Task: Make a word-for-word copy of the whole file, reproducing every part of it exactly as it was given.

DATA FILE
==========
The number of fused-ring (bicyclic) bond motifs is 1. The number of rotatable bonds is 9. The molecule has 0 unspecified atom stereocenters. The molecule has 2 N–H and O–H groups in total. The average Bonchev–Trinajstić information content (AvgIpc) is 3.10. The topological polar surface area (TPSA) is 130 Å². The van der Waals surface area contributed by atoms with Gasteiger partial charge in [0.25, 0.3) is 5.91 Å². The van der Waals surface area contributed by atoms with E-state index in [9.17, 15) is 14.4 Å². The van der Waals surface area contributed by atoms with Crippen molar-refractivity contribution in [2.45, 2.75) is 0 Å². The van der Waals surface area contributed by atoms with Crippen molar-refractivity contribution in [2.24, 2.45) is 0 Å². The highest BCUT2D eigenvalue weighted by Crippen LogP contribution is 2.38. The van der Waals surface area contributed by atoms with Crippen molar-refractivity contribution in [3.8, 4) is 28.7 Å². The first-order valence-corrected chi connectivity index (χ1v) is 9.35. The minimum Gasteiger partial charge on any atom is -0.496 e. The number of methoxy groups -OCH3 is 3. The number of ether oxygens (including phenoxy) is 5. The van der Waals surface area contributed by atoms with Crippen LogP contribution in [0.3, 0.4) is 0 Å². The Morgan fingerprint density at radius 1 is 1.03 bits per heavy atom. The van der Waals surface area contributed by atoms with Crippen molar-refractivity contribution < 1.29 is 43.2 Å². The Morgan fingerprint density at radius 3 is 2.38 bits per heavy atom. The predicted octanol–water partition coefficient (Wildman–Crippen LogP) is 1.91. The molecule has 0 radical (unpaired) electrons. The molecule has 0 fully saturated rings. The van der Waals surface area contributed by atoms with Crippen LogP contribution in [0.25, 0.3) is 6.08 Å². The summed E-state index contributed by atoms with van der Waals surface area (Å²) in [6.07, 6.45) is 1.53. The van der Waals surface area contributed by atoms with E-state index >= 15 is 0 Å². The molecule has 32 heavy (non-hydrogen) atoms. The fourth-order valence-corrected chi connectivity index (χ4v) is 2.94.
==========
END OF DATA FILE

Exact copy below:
The number of fused-ring (bicyclic) bond motifs is 1. The number of rotatable bonds is 9. The molecule has 0 unspecified atom stereocenters. The molecule has 2 N–H and O–H groups in total. The average Bonchev–Trinajstić information content (AvgIpc) is 3.10. The topological polar surface area (TPSA) is 130 Å². The van der Waals surface area contributed by atoms with Gasteiger partial charge in [0.25, 0.3) is 5.91 Å². The van der Waals surface area contributed by atoms with E-state index in [9.17, 15) is 14.4 Å². The van der Waals surface area contributed by atoms with Crippen molar-refractivity contribution in [2.45, 2.75) is 0 Å². The van der Waals surface area contributed by atoms with Crippen molar-refractivity contribution in [2.24, 2.45) is 0 Å². The highest BCUT2D eigenvalue weighted by Crippen LogP contribution is 2.38. The van der Waals surface area contributed by atoms with Crippen molar-refractivity contribution in [3.8, 4) is 28.7 Å². The first-order valence-corrected chi connectivity index (χ1v) is 9.35. The minimum Gasteiger partial charge on any atom is -0.496 e. The number of methoxy groups -OCH3 is 3. The number of ether oxygens (including phenoxy) is 5. The van der Waals surface area contributed by atoms with Crippen LogP contribution in [0.3, 0.4) is 0 Å². The Morgan fingerprint density at radius 1 is 1.03 bits per heavy atom. The van der Waals surface area contributed by atoms with Crippen molar-refractivity contribution < 1.29 is 43.2 Å². The Morgan fingerprint density at radius 3 is 2.38 bits per heavy atom. The predicted octanol–water partition coefficient (Wildman–Crippen LogP) is 1.91. The molecule has 0 radical (unpaired) electrons. The molecule has 0 fully saturated rings. The van der Waals surface area contributed by atoms with Crippen LogP contribution in [0.25, 0.3) is 6.08 Å². The summed E-state index contributed by atoms with van der Waals surface area (Å²) in [6.07, 6.45) is 1.53. The van der Waals surface area contributed by atoms with E-state index >= 15 is 0 Å². The molecule has 32 heavy (non-hydrogen) atoms. The fourth-order valence-corrected chi connectivity index (χ4v) is 2.94.